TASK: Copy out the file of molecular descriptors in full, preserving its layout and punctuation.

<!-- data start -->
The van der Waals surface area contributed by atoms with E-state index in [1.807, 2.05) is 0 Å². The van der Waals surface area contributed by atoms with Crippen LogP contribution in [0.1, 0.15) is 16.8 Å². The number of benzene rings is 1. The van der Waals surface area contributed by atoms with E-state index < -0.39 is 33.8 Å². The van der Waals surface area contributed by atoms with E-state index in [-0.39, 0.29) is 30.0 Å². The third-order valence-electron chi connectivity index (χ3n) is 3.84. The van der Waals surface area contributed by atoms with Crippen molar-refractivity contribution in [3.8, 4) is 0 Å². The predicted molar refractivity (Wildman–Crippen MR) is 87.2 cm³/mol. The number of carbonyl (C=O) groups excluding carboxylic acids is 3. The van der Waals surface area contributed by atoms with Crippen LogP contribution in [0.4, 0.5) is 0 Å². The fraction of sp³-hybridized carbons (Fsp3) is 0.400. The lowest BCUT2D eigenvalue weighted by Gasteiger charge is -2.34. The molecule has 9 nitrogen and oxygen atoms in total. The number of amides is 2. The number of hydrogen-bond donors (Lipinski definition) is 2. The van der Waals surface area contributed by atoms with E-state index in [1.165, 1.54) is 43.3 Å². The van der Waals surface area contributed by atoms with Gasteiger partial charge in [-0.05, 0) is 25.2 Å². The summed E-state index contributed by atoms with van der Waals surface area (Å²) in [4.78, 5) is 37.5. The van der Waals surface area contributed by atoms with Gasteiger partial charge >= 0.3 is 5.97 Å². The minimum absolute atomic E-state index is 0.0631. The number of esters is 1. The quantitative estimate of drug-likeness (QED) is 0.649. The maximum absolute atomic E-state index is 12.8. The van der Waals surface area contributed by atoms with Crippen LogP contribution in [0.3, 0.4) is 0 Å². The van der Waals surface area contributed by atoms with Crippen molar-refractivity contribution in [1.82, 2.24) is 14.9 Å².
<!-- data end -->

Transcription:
The van der Waals surface area contributed by atoms with E-state index in [1.807, 2.05) is 0 Å². The van der Waals surface area contributed by atoms with Crippen LogP contribution in [0.1, 0.15) is 16.8 Å². The number of benzene rings is 1. The van der Waals surface area contributed by atoms with E-state index < -0.39 is 33.8 Å². The van der Waals surface area contributed by atoms with E-state index in [-0.39, 0.29) is 30.0 Å². The third-order valence-electron chi connectivity index (χ3n) is 3.84. The van der Waals surface area contributed by atoms with Crippen molar-refractivity contribution in [3.8, 4) is 0 Å². The predicted molar refractivity (Wildman–Crippen MR) is 87.2 cm³/mol. The number of carbonyl (C=O) groups excluding carboxylic acids is 3. The van der Waals surface area contributed by atoms with Crippen LogP contribution in [0.4, 0.5) is 0 Å². The fraction of sp³-hybridized carbons (Fsp3) is 0.400. The lowest BCUT2D eigenvalue weighted by Gasteiger charge is -2.34. The molecule has 9 nitrogen and oxygen atoms in total. The number of amides is 2. The number of hydrogen-bond donors (Lipinski definition) is 2. The van der Waals surface area contributed by atoms with E-state index in [1.165, 1.54) is 43.3 Å². The van der Waals surface area contributed by atoms with Gasteiger partial charge in [-0.05, 0) is 25.2 Å². The summed E-state index contributed by atoms with van der Waals surface area (Å²) in [4.78, 5) is 37.5. The van der Waals surface area contributed by atoms with Gasteiger partial charge >= 0.3 is 5.97 Å². The minimum absolute atomic E-state index is 0.0631. The number of esters is 1. The quantitative estimate of drug-likeness (QED) is 0.649. The maximum absolute atomic E-state index is 12.8. The van der Waals surface area contributed by atoms with Crippen LogP contribution in [0.3, 0.4) is 0 Å². The van der Waals surface area contributed by atoms with Crippen molar-refractivity contribution in [1.82, 2.24) is 14.9 Å².